No kidding. Not surprised, though. There’s abso-effen-lutely no way that Trump can be counted on to figure any of this out, much less sit still and read/listen to experts ‘splainng “stuff” so that Trump can make an “educated” decision. Not gonna happen.

      So Trump has delegated… which means he’s deflected the blame if/when the shite hits the fan… as it is likely to do so. Plus then he can shrug his shoulders to his still loyal fans, and say: Eh? I didn’t want to send in the troops, but the Generals made me do it. Not my fault! They’ll continue to clap and cheer for him.

  19. JTMcPhee

    Have to say, I suddenly realized why these huge buildings are called “fulfillment centers,” because I feel so FULFILLED when those large Amazon Swoosh boxes, packed by desperately producing and depressed “associates,” boxes that are 100 or 500X the volume of the “product” are delivered to my very doorstep with those carefully researched and selected Chinese treasure bits inside. Delivered by the postman, whom I chat with and who tells me what a racket that whole thing is and how it is taking the USPS down.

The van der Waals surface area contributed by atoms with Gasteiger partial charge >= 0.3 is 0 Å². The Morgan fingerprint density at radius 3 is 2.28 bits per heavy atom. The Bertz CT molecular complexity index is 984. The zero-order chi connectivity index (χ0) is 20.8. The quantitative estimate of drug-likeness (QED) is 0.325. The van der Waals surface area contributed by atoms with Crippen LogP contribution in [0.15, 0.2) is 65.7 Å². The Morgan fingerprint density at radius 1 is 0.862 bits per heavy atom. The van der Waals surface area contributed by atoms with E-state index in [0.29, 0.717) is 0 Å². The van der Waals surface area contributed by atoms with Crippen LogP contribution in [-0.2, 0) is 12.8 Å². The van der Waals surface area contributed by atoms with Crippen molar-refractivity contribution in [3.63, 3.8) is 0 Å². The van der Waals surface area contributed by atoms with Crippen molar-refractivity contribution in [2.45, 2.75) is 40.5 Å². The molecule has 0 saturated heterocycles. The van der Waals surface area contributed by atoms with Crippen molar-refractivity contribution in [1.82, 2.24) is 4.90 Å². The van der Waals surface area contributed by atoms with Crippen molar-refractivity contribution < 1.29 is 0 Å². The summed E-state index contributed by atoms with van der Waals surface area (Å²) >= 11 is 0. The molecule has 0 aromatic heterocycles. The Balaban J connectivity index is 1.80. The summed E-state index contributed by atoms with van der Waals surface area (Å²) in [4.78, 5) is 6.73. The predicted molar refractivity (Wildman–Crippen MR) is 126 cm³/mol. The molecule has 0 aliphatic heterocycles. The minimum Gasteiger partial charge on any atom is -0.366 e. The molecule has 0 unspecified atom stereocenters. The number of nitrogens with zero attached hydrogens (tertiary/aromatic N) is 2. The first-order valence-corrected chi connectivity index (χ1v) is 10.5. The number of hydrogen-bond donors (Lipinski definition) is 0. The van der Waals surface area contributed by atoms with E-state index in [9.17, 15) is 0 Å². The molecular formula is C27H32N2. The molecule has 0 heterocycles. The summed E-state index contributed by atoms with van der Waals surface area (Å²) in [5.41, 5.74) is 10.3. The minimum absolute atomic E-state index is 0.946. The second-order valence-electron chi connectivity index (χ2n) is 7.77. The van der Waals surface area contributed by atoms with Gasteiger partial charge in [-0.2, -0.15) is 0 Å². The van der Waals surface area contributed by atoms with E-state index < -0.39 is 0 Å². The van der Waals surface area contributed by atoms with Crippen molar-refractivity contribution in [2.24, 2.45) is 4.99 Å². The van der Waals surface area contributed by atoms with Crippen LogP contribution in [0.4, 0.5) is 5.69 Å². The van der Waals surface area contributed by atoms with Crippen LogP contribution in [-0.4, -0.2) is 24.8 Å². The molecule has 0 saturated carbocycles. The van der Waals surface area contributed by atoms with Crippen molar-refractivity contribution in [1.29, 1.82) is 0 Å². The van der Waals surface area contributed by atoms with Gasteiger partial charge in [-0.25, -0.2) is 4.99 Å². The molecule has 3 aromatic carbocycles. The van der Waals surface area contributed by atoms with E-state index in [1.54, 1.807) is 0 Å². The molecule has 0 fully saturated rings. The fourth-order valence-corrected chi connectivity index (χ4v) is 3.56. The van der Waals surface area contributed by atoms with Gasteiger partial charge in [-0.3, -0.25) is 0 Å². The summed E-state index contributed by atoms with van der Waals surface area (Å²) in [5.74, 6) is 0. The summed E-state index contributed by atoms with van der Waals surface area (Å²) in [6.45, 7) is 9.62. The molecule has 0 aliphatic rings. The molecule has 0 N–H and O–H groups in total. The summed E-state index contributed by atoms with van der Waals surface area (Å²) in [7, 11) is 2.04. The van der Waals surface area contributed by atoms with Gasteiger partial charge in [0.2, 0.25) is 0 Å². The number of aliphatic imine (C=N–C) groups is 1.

But STUFF, man~! I can get STUFF, often the same day I fire up the ol’ PAYPAL and click that most powerful of boxes, PLACE YOUR ORDER! To go with all the STUFF I am trying to figure out how to package up and dump on the mopes who work at Salvation Army and Goodwill. At least those big empty boxes are useful for that. Keeps the whole system going!

    And I also think I get it, per the items about scrapping ships recently built to render Trade ever more efficient and cost-effective — I recall one grad student in an Econ course with a bit of a cynical take on his chosen field, noting that digging ditches, and fillling them in, adds to the GDP — as does taking in each others’ laundry! Speaking of circularity and the velocity of money and the futility of it all…